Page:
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Coffin Bay oysters off menu after gastro cases


The sale of South Australia’s famous Coffin Bay oysters has been temporarily halted and no oysters can leave their production area after a spike in gastro cases linked to raw seafood.

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SA Health issued an alert on Friday urging vulnerable people to avoid eating raw oysters due to a rise in vibrio parahaemolyticus (VP) cases reported over the last two months.

The food-borne disease is contracted by consuming undercooked seafood and can cause diarrhoea, abdominal cramps, vomiting and fever.

The Department of Primary Industries today said the number of VP cases recorded since September had spiked to 45, up from 36 last week, and required a temporary shutdown of oyster production while an investigation takes place.

The shutdown at Coffin Bay on Eyre Peninsula is expected to last until early next week. No oysters are allowed to leave the area.

Department of Primary Industries executive director of biosecurity Nathan Rhodes said the “precautionary closure” would give officials an opportunity to trace back recent cases of the disease.

“PIRSA has consulted with industry, who have supported the closure, and has been working with SA Health on the public health impacts of the outbreak,” Rhodes said.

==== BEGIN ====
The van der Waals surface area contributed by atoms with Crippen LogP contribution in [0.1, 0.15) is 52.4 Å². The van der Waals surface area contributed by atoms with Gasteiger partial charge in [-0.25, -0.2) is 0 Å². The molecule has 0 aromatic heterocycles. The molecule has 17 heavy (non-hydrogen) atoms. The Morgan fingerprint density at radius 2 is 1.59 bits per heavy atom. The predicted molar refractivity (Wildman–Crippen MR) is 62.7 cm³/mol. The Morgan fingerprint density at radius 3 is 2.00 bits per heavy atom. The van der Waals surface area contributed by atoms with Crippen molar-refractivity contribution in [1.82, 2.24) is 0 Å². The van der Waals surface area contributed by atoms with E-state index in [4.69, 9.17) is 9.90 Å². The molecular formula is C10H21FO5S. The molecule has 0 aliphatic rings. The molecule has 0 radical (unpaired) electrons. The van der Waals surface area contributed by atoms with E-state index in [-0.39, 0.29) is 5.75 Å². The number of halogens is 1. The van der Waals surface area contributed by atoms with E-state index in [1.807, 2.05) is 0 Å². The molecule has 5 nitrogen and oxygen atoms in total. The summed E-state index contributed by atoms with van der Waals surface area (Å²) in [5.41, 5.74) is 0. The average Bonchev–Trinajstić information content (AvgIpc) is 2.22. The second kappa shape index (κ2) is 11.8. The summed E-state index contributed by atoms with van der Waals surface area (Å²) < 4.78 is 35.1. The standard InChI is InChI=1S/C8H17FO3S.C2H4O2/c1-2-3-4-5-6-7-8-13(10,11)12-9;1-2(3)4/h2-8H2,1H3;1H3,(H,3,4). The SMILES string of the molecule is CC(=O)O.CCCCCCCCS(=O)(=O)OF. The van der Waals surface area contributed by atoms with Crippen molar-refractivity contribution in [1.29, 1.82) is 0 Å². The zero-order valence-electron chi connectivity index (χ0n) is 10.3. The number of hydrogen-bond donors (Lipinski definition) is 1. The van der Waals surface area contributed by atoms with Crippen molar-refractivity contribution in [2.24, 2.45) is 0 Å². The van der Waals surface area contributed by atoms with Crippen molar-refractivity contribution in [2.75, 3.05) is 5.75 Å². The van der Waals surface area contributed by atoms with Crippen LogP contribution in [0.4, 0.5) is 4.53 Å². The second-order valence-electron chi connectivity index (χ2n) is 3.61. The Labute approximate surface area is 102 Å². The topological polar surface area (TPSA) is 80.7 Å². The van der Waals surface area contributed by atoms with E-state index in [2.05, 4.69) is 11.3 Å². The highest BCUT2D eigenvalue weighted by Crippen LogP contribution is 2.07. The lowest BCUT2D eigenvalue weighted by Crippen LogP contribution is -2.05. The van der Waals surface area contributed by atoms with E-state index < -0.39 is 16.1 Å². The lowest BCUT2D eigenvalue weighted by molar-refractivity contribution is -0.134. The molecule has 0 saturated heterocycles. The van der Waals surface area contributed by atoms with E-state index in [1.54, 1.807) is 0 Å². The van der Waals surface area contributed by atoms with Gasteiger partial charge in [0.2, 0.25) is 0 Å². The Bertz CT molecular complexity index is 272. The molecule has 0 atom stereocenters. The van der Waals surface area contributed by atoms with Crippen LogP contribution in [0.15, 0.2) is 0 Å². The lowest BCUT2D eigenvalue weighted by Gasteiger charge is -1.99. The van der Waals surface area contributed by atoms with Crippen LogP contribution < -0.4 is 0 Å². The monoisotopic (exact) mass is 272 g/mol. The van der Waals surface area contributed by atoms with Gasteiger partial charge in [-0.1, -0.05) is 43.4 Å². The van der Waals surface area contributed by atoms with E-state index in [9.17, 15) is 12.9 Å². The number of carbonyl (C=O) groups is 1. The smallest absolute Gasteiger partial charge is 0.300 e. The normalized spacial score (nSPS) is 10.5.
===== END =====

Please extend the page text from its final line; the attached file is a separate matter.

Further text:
“Many growers had already voluntarily closed their harvesting operations.

“PIRSA continues to work with the South Australian Oyster industry as we investigate the likely cause of this current outbreak.”

The South Australian Oyster Growers Association said it is “deeply concerned” about the recent spike in VP cases.

“We are working closely with both SA Health and the Department of Primary Industries and Regions (PIRSA) on identifying the source of this current outbreak,” the SAOGA said in a statement.

“We are examining highly unusual environmental conditions something which has not been seen before in South Australia, which have coincided with this outbreak.”

The association emphasised to the public that raw unshucked pacific oysters should be stored at less than 10C and shucked pacific oysters at less than 5C.

They also said pacific oysters must be discarded if they have been out of the fridge for more than two hours and must be consumed immediately once they thaw out.

“SAOGA will continue to work with processors and retailers to ensure best practice storage and handling methods are followed,” the statement said.

ASX listed Angel Seafood – the Southern Hemisphere’s largest sustainable and organic certified pacific oyster producer, with farm leases in Coffin Bay, Haslam and Cowell – recorded a 6.6 per cent drop in share price this morning following the shutdown. 

The Eyre Peninsula company said its safety procedures are “on par with the most comprehensive in the oyster production industry globally” and all of its oysters are “100 per cent traceable through our supply chain which allows us to promptly isolate and manage any incident that may occur”.

“Angel Seafood, along with all growers in the state, is liaising with PIRSA who will conduct audits of onsite oyster production and handling practices as well as those of supply chain and logistics providers,” the company said in a statement to the ASX.

“Angel Seafood stock remains healthy in the water and to any extent sales experience minor delays, they will be sold in the future.”

The Port Lincoln-headquartered company earlier this month reported a 5 per cent increase in September quarter revenue to $2.1 million. 

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